Image Credit: Supreme X Louis Vuitton
Following VF Corp’s acquisition of Supreme in November 2020 for $2.1 billion USD, the streetwear brand’s loyal fan base has been wary of changes that could be implemented. VF Corp owns brands like The North Face and Vans, which have been making waves with their high-profile collaborations. VF Corp has made clear that they do not wish to re-invent the brand from a creative perspective. Instead, they have left the creative power in the hands of the Supreme’s founder and designer James Jebbia. The corporation seems to push its brands to financial success by offering a great deal of resources without interfering with their own identities and aesthetics, which will surely be appreciated by Supreme’s large following.
However, a defining aspect of Supreme’s identity is its exclusivity. From Thursday drops being sold out in literal seconds, Hypebeasts camping outside the store to pieces being resold for double their initial retail price, we wonder if VF’s acquisition will disrupt this business model.
CEO of VF Corp Steve Rendle told WWD “We understand the skill set that sits inside that team […] We don’t want to disrupt this business. This business is really well run. It always makes me chuckle if people think we’re going to come in and change Supreme.” In addition, CFO Scott Roe has stated that they “don’t want to mess it up.” This comes as a reassuring statement for Supreme lovers. It seems as though no detrimental changes will be put into place.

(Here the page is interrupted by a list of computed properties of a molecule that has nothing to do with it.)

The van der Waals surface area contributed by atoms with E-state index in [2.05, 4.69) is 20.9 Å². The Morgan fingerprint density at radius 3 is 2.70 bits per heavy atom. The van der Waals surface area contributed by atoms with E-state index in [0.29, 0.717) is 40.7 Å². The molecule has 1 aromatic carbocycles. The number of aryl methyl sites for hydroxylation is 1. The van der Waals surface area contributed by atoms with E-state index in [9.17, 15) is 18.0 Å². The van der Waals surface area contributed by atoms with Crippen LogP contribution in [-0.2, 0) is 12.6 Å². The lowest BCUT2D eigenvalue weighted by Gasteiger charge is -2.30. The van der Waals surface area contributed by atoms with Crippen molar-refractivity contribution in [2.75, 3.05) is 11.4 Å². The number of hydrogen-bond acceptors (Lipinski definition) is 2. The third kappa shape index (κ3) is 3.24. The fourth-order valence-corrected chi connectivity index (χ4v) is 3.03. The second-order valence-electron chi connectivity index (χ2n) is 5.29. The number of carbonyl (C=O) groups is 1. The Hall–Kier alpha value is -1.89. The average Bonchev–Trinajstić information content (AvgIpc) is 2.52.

We wonder, could the brand lose touch with its long-time fans if it does become more accessible? Resale value will certainly drop if pieces are to be produced in large quantities. It is possible that the thrill resale culture offers will be lost, diminishing Supreme’s ‘coolness’. Or would it simply embrace a larger clientele just like Yeezy? The once unattainable shoe is now becoming a stable-selling piece, whilst still maintaining its initial hype.
Supreme’s new accessible model could potentially start through shoes, as VF Corp owns both Vans and Timberland, two consequential footwear brands. Though this may be a future venture, Rendle has stated: “there will be no rush to drive these points.”
It is hard to imagine buying Supreme at the local shopping centre, but it is not impossible. However, if VF Corp plays their cards right, they could maintain Supreme’s iconic status while increasing their overall stock of products. Often left heartbroken as a result of sold-out drops, this could be a way for the corporation to win over the devoted fans, and win over new diehards in the process. This likely won’t happen any time soon, so we are impatiently and nervously awaiting to see how Supreme will evolve.
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